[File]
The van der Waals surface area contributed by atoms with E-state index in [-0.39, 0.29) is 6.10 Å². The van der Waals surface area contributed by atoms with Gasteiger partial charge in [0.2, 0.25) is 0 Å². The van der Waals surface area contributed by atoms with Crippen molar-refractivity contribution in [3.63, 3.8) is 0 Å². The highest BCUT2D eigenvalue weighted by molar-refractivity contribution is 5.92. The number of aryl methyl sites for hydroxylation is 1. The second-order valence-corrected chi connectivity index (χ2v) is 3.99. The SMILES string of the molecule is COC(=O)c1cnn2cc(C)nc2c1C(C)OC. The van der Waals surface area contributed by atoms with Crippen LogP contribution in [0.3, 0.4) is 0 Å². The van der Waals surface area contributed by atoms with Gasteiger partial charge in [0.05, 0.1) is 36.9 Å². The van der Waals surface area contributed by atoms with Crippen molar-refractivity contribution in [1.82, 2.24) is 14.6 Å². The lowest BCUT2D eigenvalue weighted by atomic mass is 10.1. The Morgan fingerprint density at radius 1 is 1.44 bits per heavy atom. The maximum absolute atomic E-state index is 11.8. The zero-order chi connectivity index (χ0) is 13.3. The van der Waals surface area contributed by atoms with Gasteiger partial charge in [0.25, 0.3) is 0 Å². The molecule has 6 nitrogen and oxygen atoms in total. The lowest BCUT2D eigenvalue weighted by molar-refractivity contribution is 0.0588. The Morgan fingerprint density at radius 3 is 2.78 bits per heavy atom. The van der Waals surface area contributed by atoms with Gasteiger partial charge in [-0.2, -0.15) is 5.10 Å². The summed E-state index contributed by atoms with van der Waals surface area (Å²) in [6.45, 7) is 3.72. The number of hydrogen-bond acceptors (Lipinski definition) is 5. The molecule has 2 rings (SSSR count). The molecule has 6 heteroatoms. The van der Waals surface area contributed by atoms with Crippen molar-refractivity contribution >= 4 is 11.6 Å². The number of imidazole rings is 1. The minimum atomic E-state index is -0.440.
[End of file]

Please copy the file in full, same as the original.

The van der Waals surface area contributed by atoms with E-state index in [-0.39, 0.29) is 6.10 Å². The van der Waals surface area contributed by atoms with Gasteiger partial charge in [0.2, 0.25) is 0 Å². The van der Waals surface area contributed by atoms with Crippen molar-refractivity contribution in [3.63, 3.8) is 0 Å². The highest BCUT2D eigenvalue weighted by molar-refractivity contribution is 5.92. The number of aryl methyl sites for hydroxylation is 1. The second-order valence-corrected chi connectivity index (χ2v) is 3.99. The SMILES string of the molecule is COC(=O)c1cnn2cc(C)nc2c1C(C)OC. The van der Waals surface area contributed by atoms with Crippen LogP contribution in [0.3, 0.4) is 0 Å². The van der Waals surface area contributed by atoms with Gasteiger partial charge in [0.05, 0.1) is 36.9 Å². The van der Waals surface area contributed by atoms with Crippen molar-refractivity contribution in [1.82, 2.24) is 14.6 Å². The lowest BCUT2D eigenvalue weighted by atomic mass is 10.1. The Morgan fingerprint density at radius 1 is 1.44 bits per heavy atom. The maximum absolute atomic E-state index is 11.8. The zero-order chi connectivity index (χ0) is 13.3. The van der Waals surface area contributed by atoms with Gasteiger partial charge in [0.25, 0.3) is 0 Å². The molecule has 6 nitrogen and oxygen atoms in total. The lowest BCUT2D eigenvalue weighted by molar-refractivity contribution is 0.0588. The Morgan fingerprint density at radius 3 is 2.78 bits per heavy atom. The van der Waals surface area contributed by atoms with Gasteiger partial charge in [-0.2, -0.15) is 5.10 Å². The summed E-state index contributed by atoms with van der Waals surface area (Å²) in [6.45, 7) is 3.72. The number of hydrogen-bond acceptors (Lipinski definition) is 5. The molecule has 2 rings (SSSR count). The molecule has 6 heteroatoms. The van der Waals surface area contributed by atoms with Crippen molar-refractivity contribution >= 4 is 11.6 Å². The number of imidazole rings is 1. The minimum atomic E-state index is -0.440.